With the Utah Educational Savings Plan Credit, also called my529, you may qualify for a nonrefundable tax credit. If you contributed to your my529 college savings plan account but didn’t claim this contribution on your federal tax return, use the account’s tax statement to claim this credit. The amount you contributed determines the credit you qualify to receive.

Utah Sales Tax

If you purchase taxable goods or services in Utah, your transaction includes both a state and local sales tax. The current state sales tax is 4.85% and the local sales tax is 1%. Most counties charge an additional .25% in sales tax. Some locations in Utah charge additional sales tax, such as the following:

  • Beaver County: Charges an additional .25% Transportation Infrastructure sales tax;
  • Snowville: Charges an additional 1% Town Option sales tax;
  • Daggett County: Charges an additional 1% Rural Hospital sales tax.

The sales tax you pay also depends on what you’re purchasing. Tangible goods, such as clothing and electronics, and certain services, such as repairs and admissions, are susceptible to the regular state and local sales tax rate.

However, a 3% sales tax applies to groceries and unprepared food while residential utility bills include a 6% sales tax. Prescription drugs, newspapers, textbooks, and other items are fully exempt from sales tax in the state.

Utah Personal and Real Property Taxes

Personal property is property you own that is movable, which includes anything except land. Real property is property that can’t be moved, such as land and anything attached to it. If you own property in Utah, you may be required to pay property taxes. The rate you pay depends on the location of your property and its value.

A county assessor appraises your real property and the taxable value of your property is 100% of its fair market value. However, if the home is your primary residence, you may qualify for a tax exemption equal to 45% of its fair market value.

In most cases, the only personal property subject to property taxes is what you use for business. You must report taxable personal property to your county assessor each year. The county uses a personal property classification schedule to determine your property’s taxable value. The tax rate you pay varies by location. For example:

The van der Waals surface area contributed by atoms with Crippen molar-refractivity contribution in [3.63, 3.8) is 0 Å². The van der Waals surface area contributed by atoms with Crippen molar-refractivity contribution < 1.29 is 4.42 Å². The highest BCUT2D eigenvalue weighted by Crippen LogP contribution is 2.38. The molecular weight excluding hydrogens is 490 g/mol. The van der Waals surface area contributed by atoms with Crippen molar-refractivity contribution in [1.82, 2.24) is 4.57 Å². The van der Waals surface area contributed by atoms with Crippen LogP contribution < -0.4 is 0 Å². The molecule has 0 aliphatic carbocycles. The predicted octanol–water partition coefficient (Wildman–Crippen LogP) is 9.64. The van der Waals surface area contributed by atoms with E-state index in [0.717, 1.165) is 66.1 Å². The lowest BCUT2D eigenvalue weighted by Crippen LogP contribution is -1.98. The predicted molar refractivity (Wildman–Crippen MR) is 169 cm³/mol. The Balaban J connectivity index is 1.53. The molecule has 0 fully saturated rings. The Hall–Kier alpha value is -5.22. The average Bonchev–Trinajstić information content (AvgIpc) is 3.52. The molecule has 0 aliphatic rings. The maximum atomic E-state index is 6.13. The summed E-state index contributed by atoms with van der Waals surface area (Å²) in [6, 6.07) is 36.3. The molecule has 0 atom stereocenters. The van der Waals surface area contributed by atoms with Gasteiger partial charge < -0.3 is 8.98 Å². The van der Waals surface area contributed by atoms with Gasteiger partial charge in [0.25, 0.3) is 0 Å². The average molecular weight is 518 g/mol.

• Garland City: 0.003455 tax rate;
  • Salt Lake: 0.001933 tax rate;
  • Wasatch: 0.001863.

In 2016, the average statewide property tax rate for a primary residential property was 0.72%.

Utah Inheritance and Estate Taxes

An estate tax is a federal tax imposed on the estate of a person after death. An inheritance tax is a tax a person is required to pay after inheriting property from a loved one who passed away. In Utah, there is no inheritance tax. Utah’s estate tax has also been phased out and is no longer imposed on the estates of residents who died in 2005 or later.

Other Utah Taxes

Utah Cigarette Tax

The state imposes a cigarette tax on all tobacco products. It equates to $1.70 for a 20-pack and $2.125 per 25-pack of cigarettes.

Utah Alcohol Tax

The Utah Department of Alcoholic Beverage Control regulates excise taxes on liquor and all revenue is collected by the state. Alcohol can only be sold through approved DABC stores.

Utah Gas Tax

Motor fuel is taxed at $0.311 per gallon but electricity and propane gas are exempt from taxation.

Utah’s tax system includes state income tax, property taxes, and sales taxes. With a better understanding of the state’s tax regulations, you can review how you’re taxed and what you owe at the end of the year.